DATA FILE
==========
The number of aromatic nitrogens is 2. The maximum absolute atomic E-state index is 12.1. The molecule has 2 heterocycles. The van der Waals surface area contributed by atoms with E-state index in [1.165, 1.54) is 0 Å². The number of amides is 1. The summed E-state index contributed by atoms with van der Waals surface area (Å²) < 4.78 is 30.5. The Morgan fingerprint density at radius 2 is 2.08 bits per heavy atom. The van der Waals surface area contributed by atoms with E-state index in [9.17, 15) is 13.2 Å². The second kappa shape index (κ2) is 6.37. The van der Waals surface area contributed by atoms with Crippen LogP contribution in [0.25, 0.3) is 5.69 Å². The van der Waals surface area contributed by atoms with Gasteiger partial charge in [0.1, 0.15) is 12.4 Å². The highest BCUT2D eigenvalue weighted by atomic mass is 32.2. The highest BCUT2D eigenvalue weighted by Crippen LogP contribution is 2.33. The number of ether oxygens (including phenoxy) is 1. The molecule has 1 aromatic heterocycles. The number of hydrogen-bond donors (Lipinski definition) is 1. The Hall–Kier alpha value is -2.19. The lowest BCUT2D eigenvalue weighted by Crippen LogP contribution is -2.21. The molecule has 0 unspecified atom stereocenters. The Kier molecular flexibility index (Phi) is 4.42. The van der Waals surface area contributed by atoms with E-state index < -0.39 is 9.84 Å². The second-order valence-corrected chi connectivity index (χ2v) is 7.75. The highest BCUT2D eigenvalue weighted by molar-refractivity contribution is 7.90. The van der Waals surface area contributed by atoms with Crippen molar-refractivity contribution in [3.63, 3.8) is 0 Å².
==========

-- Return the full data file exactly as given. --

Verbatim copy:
The number of aromatic nitrogens is 2. The maximum absolute atomic E-state index is 12.1. The molecule has 2 heterocycles. The van der Waals surface area contributed by atoms with E-state index in [1.165, 1.54) is 0 Å². The number of amides is 1. The summed E-state index contributed by atoms with van der Waals surface area (Å²) < 4.78 is 30.5. The Morgan fingerprint density at radius 2 is 2.08 bits per heavy atom. The van der Waals surface area contributed by atoms with E-state index in [9.17, 15) is 13.2 Å². The second kappa shape index (κ2) is 6.37. The van der Waals surface area contributed by atoms with Crippen LogP contribution in [0.25, 0.3) is 5.69 Å². The van der Waals surface area contributed by atoms with Gasteiger partial charge in [0.1, 0.15) is 12.4 Å². The highest BCUT2D eigenvalue weighted by atomic mass is 32.2. The highest BCUT2D eigenvalue weighted by Crippen LogP contribution is 2.33. The number of ether oxygens (including phenoxy) is 1. The molecule has 1 aromatic heterocycles. The number of hydrogen-bond donors (Lipinski definition) is 1. The Hall–Kier alpha value is -2.19. The lowest BCUT2D eigenvalue weighted by Crippen LogP contribution is -2.21. The molecule has 0 unspecified atom stereocenters. The Kier molecular flexibility index (Phi) is 4.42. The van der Waals surface area contributed by atoms with E-state index < -0.39 is 9.84 Å². The second-order valence-corrected chi connectivity index (χ2v) is 7.75. The highest BCUT2D eigenvalue weighted by molar-refractivity contribution is 7.90. The van der Waals surface area contributed by atoms with Crippen molar-refractivity contribution in [3.63, 3.8) is 0 Å².